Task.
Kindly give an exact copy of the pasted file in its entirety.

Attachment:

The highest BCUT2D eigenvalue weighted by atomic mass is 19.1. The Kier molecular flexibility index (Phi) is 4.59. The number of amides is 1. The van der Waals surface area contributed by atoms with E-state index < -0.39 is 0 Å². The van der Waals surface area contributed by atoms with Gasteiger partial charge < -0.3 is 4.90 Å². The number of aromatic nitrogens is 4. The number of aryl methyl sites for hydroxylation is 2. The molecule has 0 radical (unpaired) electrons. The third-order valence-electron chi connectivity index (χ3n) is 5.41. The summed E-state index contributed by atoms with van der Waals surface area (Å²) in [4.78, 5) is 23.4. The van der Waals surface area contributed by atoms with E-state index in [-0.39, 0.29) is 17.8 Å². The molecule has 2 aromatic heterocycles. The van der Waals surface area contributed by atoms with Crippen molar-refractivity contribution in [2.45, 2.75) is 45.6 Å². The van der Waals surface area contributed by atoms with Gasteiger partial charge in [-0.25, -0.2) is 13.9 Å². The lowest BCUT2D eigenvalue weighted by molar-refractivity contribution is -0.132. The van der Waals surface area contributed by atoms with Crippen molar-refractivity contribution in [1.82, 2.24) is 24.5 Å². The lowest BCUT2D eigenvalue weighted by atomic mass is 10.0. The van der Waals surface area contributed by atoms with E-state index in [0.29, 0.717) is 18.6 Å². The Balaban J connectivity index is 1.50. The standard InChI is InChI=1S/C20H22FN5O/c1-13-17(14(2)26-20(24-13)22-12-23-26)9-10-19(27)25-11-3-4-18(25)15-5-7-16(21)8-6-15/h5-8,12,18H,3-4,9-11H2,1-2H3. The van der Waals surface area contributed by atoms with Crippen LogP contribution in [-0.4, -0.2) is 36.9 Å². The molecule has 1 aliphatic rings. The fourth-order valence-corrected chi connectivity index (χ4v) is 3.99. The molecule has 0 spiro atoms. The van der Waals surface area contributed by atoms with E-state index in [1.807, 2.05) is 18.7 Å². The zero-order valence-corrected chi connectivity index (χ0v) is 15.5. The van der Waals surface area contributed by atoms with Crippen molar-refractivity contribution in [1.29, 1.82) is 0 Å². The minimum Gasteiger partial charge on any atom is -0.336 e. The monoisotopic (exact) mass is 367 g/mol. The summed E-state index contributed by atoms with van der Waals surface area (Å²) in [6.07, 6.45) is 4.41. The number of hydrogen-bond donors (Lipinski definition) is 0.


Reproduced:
The highest BCUT2D eigenvalue weighted by atomic mass is 19.1. The Kier molecular flexibility index (Phi) is 4.59. The number of amides is 1. The van der Waals surface area contributed by atoms with E-state index < -0.39 is 0 Å². The van der Waals surface area contributed by atoms with Gasteiger partial charge < -0.3 is 4.90 Å². The number of aromatic nitrogens is 4. The number of aryl methyl sites for hydroxylation is 2. The molecule has 0 radical (unpaired) electrons. The third-order valence-electron chi connectivity index (χ3n) is 5.41. The summed E-state index contributed by atoms with van der Waals surface area (Å²) in [4.78, 5) is 23.4. The van der Waals surface area contributed by atoms with E-state index in [-0.39, 0.29) is 17.8 Å². The molecule has 2 aromatic heterocycles. The van der Waals surface area contributed by atoms with Crippen molar-refractivity contribution in [2.45, 2.75) is 45.6 Å². The van der Waals surface area contributed by atoms with Gasteiger partial charge in [-0.25, -0.2) is 13.9 Å². The lowest BCUT2D eigenvalue weighted by molar-refractivity contribution is -0.132. The van der Waals surface area contributed by atoms with Crippen molar-refractivity contribution in [1.82, 2.24) is 24.5 Å². The lowest BCUT2D eigenvalue weighted by atomic mass is 10.0. The van der Waals surface area contributed by atoms with E-state index in [0.29, 0.717) is 18.6 Å². The Balaban J connectivity index is 1.50. The standard InChI is InChI=1S/C20H22FN5O/c1-13-17(14(2)26-20(24-13)22-12-23-26)9-10-19(27)25-11-3-4-18(25)15-5-7-16(21)8-6-15/h5-8,12,18H,3-4,9-11H2,1-2H3. The van der Waals surface area contributed by atoms with Crippen LogP contribution in [-0.4, -0.2) is 36.9 Å². The molecule has 1 aliphatic rings. The fourth-order valence-corrected chi connectivity index (χ4v) is 3.99. The molecule has 0 spiro atoms. The van der Waals surface area contributed by atoms with E-state index in [1.807, 2.05) is 18.7 Å². The zero-order valence-corrected chi connectivity index (χ0v) is 15.5. The van der Waals surface area contributed by atoms with Crippen molar-refractivity contribution in [1.29, 1.82) is 0 Å². The minimum Gasteiger partial charge on any atom is -0.336 e. The monoisotopic (exact) mass is 367 g/mol. The summed E-state index contributed by atoms with van der Waals surface area (Å²) in [6.07, 6.45) is 4.41. The number of hydrogen-bond donors (Lipinski definition) is 0.